Building near-peer teaching into the anatomy curriculum – a national perspective from anatomy educators and students

Hall, S, Stephens, J, Smith, C F and Border, S (2016) Building near-peer teaching into the anatomy curriculum – a national perspective from anatomy educators and students. In: Anatomical Society Winter 2016 Meeting, 19-21 December 2016, King's College, London. (Accepted)

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Abstract

Near-peer teaching (NPT) is a highly valuable resource in medical education, with a long estab-lished history in anatomy. In the past its application has often been informal and unregulated, how-ever, it is now becoming increasingly common for Faculties to work in partnership with students and deliver it as part of a formal curriculum.

Implementing an effective and sustainable NPT programme takes considerable planning and or-ganisation, but if applied appropriately it can significantly enhance the student learning experience, improve knowledge and build a spirit of engagement amongst learners. Designing the ‘most effec-tive’ NPT session is dependent on many factors and remains open to the individual educator’s choice and experience.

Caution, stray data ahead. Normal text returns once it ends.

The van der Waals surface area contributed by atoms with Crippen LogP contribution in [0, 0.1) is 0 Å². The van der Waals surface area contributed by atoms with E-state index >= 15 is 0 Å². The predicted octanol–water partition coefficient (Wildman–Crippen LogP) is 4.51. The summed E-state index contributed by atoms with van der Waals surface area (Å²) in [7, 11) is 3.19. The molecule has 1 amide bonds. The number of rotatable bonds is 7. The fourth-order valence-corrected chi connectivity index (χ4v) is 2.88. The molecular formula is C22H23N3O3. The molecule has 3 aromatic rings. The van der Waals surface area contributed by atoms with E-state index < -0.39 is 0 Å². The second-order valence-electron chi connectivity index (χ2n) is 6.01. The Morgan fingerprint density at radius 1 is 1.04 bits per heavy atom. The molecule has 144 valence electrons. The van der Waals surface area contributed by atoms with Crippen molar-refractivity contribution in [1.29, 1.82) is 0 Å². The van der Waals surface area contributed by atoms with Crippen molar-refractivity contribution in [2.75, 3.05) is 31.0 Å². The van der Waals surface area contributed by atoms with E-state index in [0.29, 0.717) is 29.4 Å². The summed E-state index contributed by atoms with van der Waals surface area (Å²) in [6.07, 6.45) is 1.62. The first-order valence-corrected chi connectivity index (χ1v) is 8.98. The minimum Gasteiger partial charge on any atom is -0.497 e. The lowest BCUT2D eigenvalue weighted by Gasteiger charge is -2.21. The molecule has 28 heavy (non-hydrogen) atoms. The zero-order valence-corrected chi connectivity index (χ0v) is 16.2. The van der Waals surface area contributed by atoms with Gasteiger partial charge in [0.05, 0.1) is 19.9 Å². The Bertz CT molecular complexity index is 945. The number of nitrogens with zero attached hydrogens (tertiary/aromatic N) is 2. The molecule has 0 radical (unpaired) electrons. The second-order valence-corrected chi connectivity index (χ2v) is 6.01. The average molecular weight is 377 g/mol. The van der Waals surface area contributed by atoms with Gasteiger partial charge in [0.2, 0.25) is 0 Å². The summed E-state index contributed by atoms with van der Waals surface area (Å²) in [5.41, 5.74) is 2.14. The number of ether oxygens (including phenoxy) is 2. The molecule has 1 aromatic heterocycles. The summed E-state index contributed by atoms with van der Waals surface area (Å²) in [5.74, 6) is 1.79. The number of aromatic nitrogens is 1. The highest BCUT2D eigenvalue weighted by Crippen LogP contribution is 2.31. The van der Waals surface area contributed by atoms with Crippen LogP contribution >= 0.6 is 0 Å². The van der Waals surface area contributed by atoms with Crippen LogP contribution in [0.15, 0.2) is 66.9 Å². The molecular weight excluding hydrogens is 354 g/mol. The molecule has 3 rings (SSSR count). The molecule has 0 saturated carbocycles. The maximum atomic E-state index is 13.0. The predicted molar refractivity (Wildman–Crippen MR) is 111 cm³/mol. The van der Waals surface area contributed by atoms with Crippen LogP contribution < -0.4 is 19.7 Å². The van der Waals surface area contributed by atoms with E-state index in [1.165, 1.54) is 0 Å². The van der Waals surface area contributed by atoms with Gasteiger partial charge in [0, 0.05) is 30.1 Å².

As invited speakers at The Anatomical Society Summer Meeting, 2016, the authors delivered a workshop exploring how to imbed an effective and sustainable NPT programme into their anatomy teaching. Attendees had the opportunity to blueprint a working model of NPT into a hypothetical anatomy curriculum. Discussions focused on evaluating key criteria cited from the literature as a basis for determining best practice.

Seventy-eight participants took part in the workshop. Overall, the most popular design of the NPT programme was a combination of frontline and revision teaching (62%). Participants felt the teach-ers must attend formal training sessions (50%) with their experiences counting towards a fully ac-credited award/ qualifications (38%).

The consideration that proved most controversial was the educational distance between the learner and the teacher. The most popular educational distance (41%) was +2-years, a finding consistent with recently published data. Applying NPT in musculoskeletal anatomy attracted the greatest ma-jority of votes (66%), with participants reporting the ‘functional’ nature of this body system lending itself well to this approach.

Benefits of NPT have been well documented within anatomical education. However, the exact format these sessions should take remains open to individual judgment and experience. It is en-couraging to see the majority of anatomy educators are open to the idea of incorporating NPT into curriculums, although reservations do persist in some areas, particularly with maintaining quality control.

Item Type: Conference or Workshop Item (Paper)
Schools and Departments: Brighton and Sussex Medical School > Division of Medical Education
Subjects: R Medicine
Depositing User: Elizabeth Morris
Date Deposited: 15 Nov 2016 10:24
Last Modified: 15 Nov 2016 10:24
URI: http://sro.sussex.ac.uk/id/eprint/65457
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